Saturday, May 12, 2018

Adult Human Hippocampus: No New Neurons in Sight

Adult Human Hippocampus: No New Neurons in Sight. Jon I Arellano, Brian Harding, Jean-Leon Thomas. Cerebral Cortex, bhy106, https://doi.org/10.1093/cercor/bhy106

Abstract: In this issue of Cerebral Cortex, Cipriani et al. are following up on the recent report of Sorrels et al. to add novel immunohistological observations indicating that, unlike rodents, adult and aging humans do not acquire new neurons in the hippocampus. The common finding emerging from these 2 different, but almost simultaneous studies is highly significant because the dentate gyrus of the hippocampus was, until recently, considered as the only structure in the human brain that may continue neurogenesis throughout the full life span.

Keywords: adult neurogenesis, dentate gyrus, human hippocampus

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During the lifetime of most vertebrate animals, there is continuous neuronal addition and/or turnover, but this seemingly useful capacity decreases drastically during evolution (e.g., Jacobson 1970). The classical neuroanatomists generally believed that, after the developmental period which ends after puberty or sometimes during adolescence, the human neuronal assembly becomes stabilized (e.g., Ramon y Cajal 1913-1914). However, a paper published 2 decades ago in Nature Medicine (Eriksson et al. 1998) reported the detection in brain neural cells of deoxybromouridine (BrdU) initially administered to cancer patients for diagnostic purposes. This finding convinced a great number of scientists and lay people that the hippocampus was not different in humans than in other mammalian species, as it seemed to also generate new neurons during the entire life span. This possibility has been considered by many as a promise for endogenous cell replacement therapies for aging and neurological diseases as well as for CNS injury repair.

Although some studies have suggested caution in the interpretation of BrdU, showing a toxic effect and its incorporation into non-dividing cells damaged by drugs or exposed to hypoxia/ ischemia (e.g., Kuan et al. 2004; Breunig et al. 2007; Spector and Johanson 2007; Duque and Rakic 2015), the report by Eriksson et al. sparkled the field, and was followed by a number of studies that tried to ratify those results using immunohistochemical methods to identify markers of neurogenesis in postmortem human tissue. Those markers were aimed to progenitors (GFAP, Nestin, vimentin, Sox2), proliferating cells (Ki67, MCM2, PCNA), and immature neurons (DCX, PSANCAM, Tuj1). However, those studies have produced heterogeneous, inconclusive, sometimes contradictory results. One important obstacle is the ability to obtain well-preserved human tissues with a short postmortem delay, that may allow to obtain clear, reliable immunostaining.  Another caveat is that many of those reports studied only one marker of neurogenesis, producing inconclusive results. For example, using only Ki67 or MCM2 to identify proliferating cells without further characterization, is not a reliable method to assess neurogenesis, as the labeled cells might be producing oligodendrocytes or microglial cells (Reif et al. 2006; Knoth et al.  2010). The use of PCNA has added a lot of confusion to the field, as it is an inconsistent and unreliable marker of proliferation (Reif et al. 2006; Sanai et al. 2007). Also, morphological analysis of the cells labeled is a must, as for example, the markers of progenitors are shared with reactive astrocytes. Also DCX and PSANCAM expression has been reported in small cells with scant cytoplasm (Knoth et al. 2010; Jin et al. 2004), a morphology that is not expected in immature, migratory neurons.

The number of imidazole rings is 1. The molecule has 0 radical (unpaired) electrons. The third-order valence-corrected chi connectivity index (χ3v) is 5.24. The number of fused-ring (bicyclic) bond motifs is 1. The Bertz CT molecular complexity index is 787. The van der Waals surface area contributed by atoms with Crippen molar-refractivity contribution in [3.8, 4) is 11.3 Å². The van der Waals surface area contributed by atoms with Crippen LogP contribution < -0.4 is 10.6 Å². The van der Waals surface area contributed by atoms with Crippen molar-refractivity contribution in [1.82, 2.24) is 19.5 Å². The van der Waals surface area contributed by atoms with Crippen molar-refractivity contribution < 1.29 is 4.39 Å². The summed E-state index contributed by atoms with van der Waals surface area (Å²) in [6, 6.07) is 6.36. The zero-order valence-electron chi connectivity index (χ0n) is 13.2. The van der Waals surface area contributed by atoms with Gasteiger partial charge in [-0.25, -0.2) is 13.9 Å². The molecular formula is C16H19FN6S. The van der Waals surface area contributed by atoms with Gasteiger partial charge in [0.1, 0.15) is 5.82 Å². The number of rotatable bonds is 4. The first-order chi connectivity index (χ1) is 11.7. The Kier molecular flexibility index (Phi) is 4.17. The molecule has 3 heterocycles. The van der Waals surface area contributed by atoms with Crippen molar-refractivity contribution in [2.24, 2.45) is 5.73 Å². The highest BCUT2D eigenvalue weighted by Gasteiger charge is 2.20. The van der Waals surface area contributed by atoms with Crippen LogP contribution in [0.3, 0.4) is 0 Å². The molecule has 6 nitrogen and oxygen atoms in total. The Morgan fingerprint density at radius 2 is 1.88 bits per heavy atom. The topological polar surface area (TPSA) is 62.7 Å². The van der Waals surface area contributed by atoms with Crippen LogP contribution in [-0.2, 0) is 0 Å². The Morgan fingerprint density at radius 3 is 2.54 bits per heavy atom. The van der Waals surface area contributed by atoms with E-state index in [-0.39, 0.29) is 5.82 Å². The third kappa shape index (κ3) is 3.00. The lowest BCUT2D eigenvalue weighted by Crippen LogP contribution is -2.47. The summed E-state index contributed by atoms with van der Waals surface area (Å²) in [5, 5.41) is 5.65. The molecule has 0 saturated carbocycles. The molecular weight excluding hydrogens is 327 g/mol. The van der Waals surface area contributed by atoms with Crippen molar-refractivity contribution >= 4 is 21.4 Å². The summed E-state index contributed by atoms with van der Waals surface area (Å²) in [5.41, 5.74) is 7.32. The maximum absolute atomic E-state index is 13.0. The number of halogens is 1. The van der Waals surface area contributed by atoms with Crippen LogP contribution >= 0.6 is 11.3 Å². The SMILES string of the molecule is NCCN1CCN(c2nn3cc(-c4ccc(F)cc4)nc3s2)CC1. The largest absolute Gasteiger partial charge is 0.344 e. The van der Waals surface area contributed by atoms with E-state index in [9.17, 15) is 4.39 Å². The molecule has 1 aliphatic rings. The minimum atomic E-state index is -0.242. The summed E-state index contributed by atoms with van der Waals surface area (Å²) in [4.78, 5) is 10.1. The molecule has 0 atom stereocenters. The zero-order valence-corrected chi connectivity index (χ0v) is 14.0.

Spalding et al. (2013) used an alternative technique to assess cell renewal, the neuronal content of C14 in the hippocampus. The increased levels of C14 in hippocampal neurons were interpreted as the consequence of a high and sustained level of neurogenesis in the dentate gyrus along life, in spite of the difficulty to reconcile this data with other studies in human (Knoth et al. 2010) and rodents (Ben Abdallah et al. 2010) showing that hippocampal neurogenesis has an early exponential decline before reaching low, stable adult levels.
At the time of writing this commentary, a new report has been published supporting the model that neurogenesis in the human hippocampus persists throughout adulthood (Boldrini et al. 2018). The authors of this study have, however, based their conclusion on disputable interpretations of immunelabeled cell types: some of the DCX- and PSA-NCAM-positive entities shown belong to the category of small and rounded cells described before, far from the typical elongated morphology of newly generated neurons. Also, cells identified as neuronal progenitors are Nestin- and GFAP-positive cells that do not have the characteristic polarized, radial-like morphology of progenitors and rather look very much like astrocytes.